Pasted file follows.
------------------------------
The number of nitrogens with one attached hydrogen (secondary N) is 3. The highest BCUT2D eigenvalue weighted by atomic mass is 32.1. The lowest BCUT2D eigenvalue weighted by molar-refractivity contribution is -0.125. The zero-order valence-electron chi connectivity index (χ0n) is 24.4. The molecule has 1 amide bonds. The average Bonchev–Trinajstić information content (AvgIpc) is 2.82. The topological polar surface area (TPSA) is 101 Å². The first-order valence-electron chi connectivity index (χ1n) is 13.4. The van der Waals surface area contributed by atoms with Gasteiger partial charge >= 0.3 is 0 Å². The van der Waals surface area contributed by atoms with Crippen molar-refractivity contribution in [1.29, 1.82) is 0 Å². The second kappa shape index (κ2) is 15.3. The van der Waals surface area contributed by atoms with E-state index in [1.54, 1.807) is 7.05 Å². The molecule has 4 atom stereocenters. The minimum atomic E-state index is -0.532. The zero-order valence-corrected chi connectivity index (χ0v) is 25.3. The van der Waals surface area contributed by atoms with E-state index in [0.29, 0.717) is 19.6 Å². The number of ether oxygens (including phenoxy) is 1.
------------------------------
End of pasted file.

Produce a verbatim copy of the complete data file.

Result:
The number of nitrogens with one attached hydrogen (secondary N) is 3. The highest BCUT2D eigenvalue weighted by atomic mass is 32.1. The lowest BCUT2D eigenvalue weighted by molar-refractivity contribution is -0.125. The zero-order valence-electron chi connectivity index (χ0n) is 24.4. The molecule has 1 amide bonds. The average Bonchev–Trinajstić information content (AvgIpc) is 2.82. The topological polar surface area (TPSA) is 101 Å². The first-order valence-electron chi connectivity index (χ1n) is 13.4. The van der Waals surface area contributed by atoms with Gasteiger partial charge >= 0.3 is 0 Å². The van der Waals surface area contributed by atoms with Crippen molar-refractivity contribution in [1.29, 1.82) is 0 Å². The second kappa shape index (κ2) is 15.3. The van der Waals surface area contributed by atoms with E-state index in [1.54, 1.807) is 7.05 Å². The molecule has 4 atom stereocenters. The minimum atomic E-state index is -0.532. The zero-order valence-corrected chi connectivity index (χ0v) is 25.3. The van der Waals surface area contributed by atoms with E-state index in [0.29, 0.717) is 19.6 Å². The number of ether oxygens (including phenoxy) is 1.